Street art is dominated by straight men," says Homo Riot, who came to San Francisco in January to festoon the Haight and Castro districts with stickers of his bearded kissers. "There's a lot of misogynistic stuff that passes for street art. There are images of women in provocative setups; there's tits and ass all over. As a gay man, and even as a young boy, I wanted to see images of men. That's what I was attracted to. But in our culture, we have such taboo surrounding the penis and male sexuality that's not directed at women."
That taboo is evident when Homo Riot puts up his stencils in popular L.A. street-art spaces and within hours sees his work violently defaced. He says the attacks happen to a small but significant portion of his work. The men's faces get Xed out or scratched off — which is hard to do, since he uses a special paste that adheres the work tightly. Still, he says, some straight street artists have given him "support and encouragement," even lauding his kissing figures, who go by the name Homo Duo.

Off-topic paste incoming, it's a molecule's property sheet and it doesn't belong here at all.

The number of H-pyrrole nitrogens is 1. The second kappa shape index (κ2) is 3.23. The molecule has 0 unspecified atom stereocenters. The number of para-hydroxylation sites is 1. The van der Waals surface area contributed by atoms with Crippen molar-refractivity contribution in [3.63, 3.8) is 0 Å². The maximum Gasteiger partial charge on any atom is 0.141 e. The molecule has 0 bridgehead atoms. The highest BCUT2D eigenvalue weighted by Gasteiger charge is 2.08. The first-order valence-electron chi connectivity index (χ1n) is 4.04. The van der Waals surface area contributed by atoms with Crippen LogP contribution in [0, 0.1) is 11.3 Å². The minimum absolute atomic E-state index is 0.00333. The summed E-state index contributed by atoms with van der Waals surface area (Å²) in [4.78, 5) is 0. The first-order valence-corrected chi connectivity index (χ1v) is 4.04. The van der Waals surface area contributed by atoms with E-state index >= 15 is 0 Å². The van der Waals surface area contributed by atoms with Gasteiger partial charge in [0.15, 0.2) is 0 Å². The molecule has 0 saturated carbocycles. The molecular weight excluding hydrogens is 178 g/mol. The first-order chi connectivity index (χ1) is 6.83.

Other queer street art is less confrontational — and less noticed. The San Francisco artist known as Pixelstud has a series of works centered on pill bottles. One work has a bottle containing a buff male body next to wrappers of Juicy Fruit gum. Another has a bottle containing yellow and gold pills over the word "Bareback," a reference to unprotected anal intercourse. Ten days ago, these stickers were all over the Castro — on news racks (including one of SF Weekly's), fire hydrants, and street signs. Three weeks ago, when he was in the Castro Street Muni station during morning-commute hours, he took out one of these stickers and — in full view of other riders — slapped it on a billboard, he says. It didn't stick the first time, so Pixelstud (again in full view of other riders) had to redo the attachment. "I rubbed my back up against it," he says, laughing. "I haven't had anyone come up to me [during my street-art postings] or even smirk or smile. Either people are oblivious or they don't really care."